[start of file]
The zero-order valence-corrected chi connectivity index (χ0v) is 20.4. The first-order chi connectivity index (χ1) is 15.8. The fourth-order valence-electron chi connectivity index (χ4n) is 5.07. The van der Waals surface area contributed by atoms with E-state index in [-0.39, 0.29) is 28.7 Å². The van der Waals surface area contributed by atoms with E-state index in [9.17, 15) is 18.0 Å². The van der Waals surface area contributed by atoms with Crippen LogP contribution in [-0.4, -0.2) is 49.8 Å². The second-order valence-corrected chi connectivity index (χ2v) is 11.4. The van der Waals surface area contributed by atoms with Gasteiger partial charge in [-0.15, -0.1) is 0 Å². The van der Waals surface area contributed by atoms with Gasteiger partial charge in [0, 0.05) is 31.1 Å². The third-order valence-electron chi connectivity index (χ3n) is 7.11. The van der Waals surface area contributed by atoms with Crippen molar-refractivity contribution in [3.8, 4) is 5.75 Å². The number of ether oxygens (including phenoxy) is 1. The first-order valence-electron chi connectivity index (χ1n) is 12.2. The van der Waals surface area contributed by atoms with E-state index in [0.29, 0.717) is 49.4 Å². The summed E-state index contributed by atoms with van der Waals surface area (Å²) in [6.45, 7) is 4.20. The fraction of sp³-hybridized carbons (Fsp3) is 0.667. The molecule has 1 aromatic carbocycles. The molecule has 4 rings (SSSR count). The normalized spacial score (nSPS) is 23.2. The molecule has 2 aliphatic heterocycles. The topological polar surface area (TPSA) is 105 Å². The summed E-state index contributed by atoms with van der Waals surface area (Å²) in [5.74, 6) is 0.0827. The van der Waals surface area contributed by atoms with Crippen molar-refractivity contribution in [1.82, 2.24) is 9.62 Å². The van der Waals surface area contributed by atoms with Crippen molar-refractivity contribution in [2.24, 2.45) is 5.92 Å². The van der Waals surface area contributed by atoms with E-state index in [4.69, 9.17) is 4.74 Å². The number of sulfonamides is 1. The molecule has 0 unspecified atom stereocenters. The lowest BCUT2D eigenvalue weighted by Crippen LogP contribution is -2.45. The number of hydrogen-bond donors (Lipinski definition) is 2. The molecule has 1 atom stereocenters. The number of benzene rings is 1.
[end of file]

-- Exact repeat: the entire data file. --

The zero-order valence-corrected chi connectivity index (χ0v) is 20.4. The first-order chi connectivity index (χ1) is 15.8. The fourth-order valence-electron chi connectivity index (χ4n) is 5.07. The van der Waals surface area contributed by atoms with E-state index in [-0.39, 0.29) is 28.7 Å². The van der Waals surface area contributed by atoms with E-state index in [9.17, 15) is 18.0 Å². The van der Waals surface area contributed by atoms with Crippen LogP contribution in [-0.4, -0.2) is 49.8 Å². The second-order valence-corrected chi connectivity index (χ2v) is 11.4. The van der Waals surface area contributed by atoms with Gasteiger partial charge in [-0.15, -0.1) is 0 Å². The van der Waals surface area contributed by atoms with Gasteiger partial charge in [0, 0.05) is 31.1 Å². The third-order valence-electron chi connectivity index (χ3n) is 7.11. The van der Waals surface area contributed by atoms with Crippen molar-refractivity contribution in [3.8, 4) is 5.75 Å². The number of ether oxygens (including phenoxy) is 1. The first-order valence-electron chi connectivity index (χ1n) is 12.2. The van der Waals surface area contributed by atoms with E-state index in [0.29, 0.717) is 49.4 Å². The summed E-state index contributed by atoms with van der Waals surface area (Å²) in [6.45, 7) is 4.20. The fraction of sp³-hybridized carbons (Fsp3) is 0.667. The molecule has 1 aromatic carbocycles. The molecule has 4 rings (SSSR count). The normalized spacial score (nSPS) is 23.2. The molecule has 2 aliphatic heterocycles. The topological polar surface area (TPSA) is 105 Å². The summed E-state index contributed by atoms with van der Waals surface area (Å²) in [5.74, 6) is 0.0827. The van der Waals surface area contributed by atoms with Crippen molar-refractivity contribution in [1.82, 2.24) is 9.62 Å². The van der Waals surface area contributed by atoms with Crippen molar-refractivity contribution in [2.24, 2.45) is 5.92 Å². The van der Waals surface area contributed by atoms with E-state index in [4.69, 9.17) is 4.74 Å². The number of sulfonamides is 1. The molecule has 0 unspecified atom stereocenters. The lowest BCUT2D eigenvalue weighted by Crippen LogP contribution is -2.45. The number of hydrogen-bond donors (Lipinski definition) is 2. The molecule has 1 atom stereocenters. The number of benzene rings is 1.